first advertisement for Sqezy - Coventry Evening Telegraph (Warwickshire) - 13 June 1957

WASHING UP?
It’s easy with Sqezy!
THE WONDER WASHING-UP LIQUID

easy because . . .
Golden-fresh, lightning-fast Sqezy banishes every trace of film dullness . . . brings extra brightness, extra fast drying and saves half your time. Sqezy is new . . . Sqezy is the dishwashing wonder . . . Sqezy is bubbling energy, miracle-quick with grease and faster than ever before . . . a mirror-bright sparkle in every dish, every glass and all your cutlery.
easy because . . .
Sqezy is first with a plastic squeeze container . . . first with extra concentration plus an economy spray nozzle and first to pack into one handy size container more dishwashing than in packets of powder. The smart Sqezy pack can stay always at your sink . . . waterproof . . . unbreakable . . . nothing to go soggy.
easy because . . .
Sqezy is easy on the hands — contains Glycerine for special care. Easy on the pocket too … for only 2/- a single container of miracle-action Sqezy will give weeks of washing up. The economy spray nozzle prevents waste — one squeeze of concentrated Sqezy is enough for a family wash-up — no measuring — just pick up and squeeze. Get SQEZY today and start taking time off.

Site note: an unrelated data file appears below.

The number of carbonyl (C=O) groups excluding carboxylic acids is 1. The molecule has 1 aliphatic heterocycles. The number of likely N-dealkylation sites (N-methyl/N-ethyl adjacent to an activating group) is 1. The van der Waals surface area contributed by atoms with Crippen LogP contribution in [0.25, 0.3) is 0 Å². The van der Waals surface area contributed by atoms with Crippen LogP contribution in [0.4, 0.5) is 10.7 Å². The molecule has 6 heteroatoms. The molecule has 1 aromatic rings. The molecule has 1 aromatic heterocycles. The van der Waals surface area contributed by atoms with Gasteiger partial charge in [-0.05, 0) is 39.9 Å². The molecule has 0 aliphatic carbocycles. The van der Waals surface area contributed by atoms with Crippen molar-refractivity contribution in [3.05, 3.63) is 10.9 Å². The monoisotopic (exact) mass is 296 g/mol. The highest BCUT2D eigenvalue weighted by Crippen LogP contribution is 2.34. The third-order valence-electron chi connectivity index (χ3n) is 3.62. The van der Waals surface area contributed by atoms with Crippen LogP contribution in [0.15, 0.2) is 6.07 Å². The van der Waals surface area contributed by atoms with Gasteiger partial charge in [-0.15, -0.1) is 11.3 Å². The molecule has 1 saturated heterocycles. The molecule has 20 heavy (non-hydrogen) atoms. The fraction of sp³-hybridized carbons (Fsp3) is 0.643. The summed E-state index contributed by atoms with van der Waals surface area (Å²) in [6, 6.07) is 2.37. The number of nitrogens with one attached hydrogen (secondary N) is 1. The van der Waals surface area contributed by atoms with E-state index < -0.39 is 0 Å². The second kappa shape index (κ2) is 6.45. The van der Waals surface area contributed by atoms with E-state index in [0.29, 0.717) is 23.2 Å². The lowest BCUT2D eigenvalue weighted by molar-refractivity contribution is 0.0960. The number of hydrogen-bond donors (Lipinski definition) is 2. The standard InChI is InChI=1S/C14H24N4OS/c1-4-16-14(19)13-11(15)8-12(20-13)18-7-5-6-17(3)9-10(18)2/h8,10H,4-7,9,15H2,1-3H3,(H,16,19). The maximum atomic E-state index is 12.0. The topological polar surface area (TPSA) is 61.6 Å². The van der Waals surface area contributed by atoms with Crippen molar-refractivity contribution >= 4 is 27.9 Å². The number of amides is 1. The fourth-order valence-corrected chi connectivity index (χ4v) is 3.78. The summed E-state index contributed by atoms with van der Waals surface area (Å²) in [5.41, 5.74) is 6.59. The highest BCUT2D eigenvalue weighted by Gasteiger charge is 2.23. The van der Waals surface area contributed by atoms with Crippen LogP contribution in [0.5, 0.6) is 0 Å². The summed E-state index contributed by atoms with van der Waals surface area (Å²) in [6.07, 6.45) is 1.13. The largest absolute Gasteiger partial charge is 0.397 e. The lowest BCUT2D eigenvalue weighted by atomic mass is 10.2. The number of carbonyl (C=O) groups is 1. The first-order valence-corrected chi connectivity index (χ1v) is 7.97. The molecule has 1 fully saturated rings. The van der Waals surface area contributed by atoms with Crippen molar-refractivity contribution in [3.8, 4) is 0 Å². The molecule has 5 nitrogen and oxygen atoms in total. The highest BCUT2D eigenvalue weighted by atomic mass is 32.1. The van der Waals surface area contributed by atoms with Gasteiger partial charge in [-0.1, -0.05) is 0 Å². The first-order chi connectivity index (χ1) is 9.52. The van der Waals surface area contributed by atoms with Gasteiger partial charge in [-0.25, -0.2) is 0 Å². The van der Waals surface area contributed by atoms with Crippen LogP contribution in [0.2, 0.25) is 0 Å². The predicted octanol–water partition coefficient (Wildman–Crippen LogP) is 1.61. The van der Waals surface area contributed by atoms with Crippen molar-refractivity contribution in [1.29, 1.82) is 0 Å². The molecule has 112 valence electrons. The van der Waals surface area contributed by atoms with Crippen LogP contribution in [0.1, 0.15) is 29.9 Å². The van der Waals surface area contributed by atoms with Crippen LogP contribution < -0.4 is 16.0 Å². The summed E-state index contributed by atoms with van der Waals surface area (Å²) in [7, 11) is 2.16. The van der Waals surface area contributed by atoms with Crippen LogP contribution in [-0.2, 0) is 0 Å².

SQEZY for daily dishwashing — a product of DOMESTOS LTD., makers of Bubbly STERGENE.

2 thoughts on “notes on the origin of ‘easy-peasy (lemon squeezy)’

  1. Growing up in the US in the 1970’s, the expression was “easy-peasy, Japanese-y”. As a parent, I learned that expression was frowned upon, and we were to say “lemon squeezey” instead, to avoid offense. I’d assumed that was newly-minted. Interesting to see that’s not the case!

    Did you come across the “Japanese-y” variant? I wonder if it’s only American, and when it originated.

    1. I’ve not looked it up yet, but I probably will.

      I live in Britain, and people in their late 50s told me that a comedian’s catchphrase on TV many years ago was “easy-peasy, Japanesey, wash your hair in lemon squeezy”. Unfortunately, those persons can’t remember who that comedian was.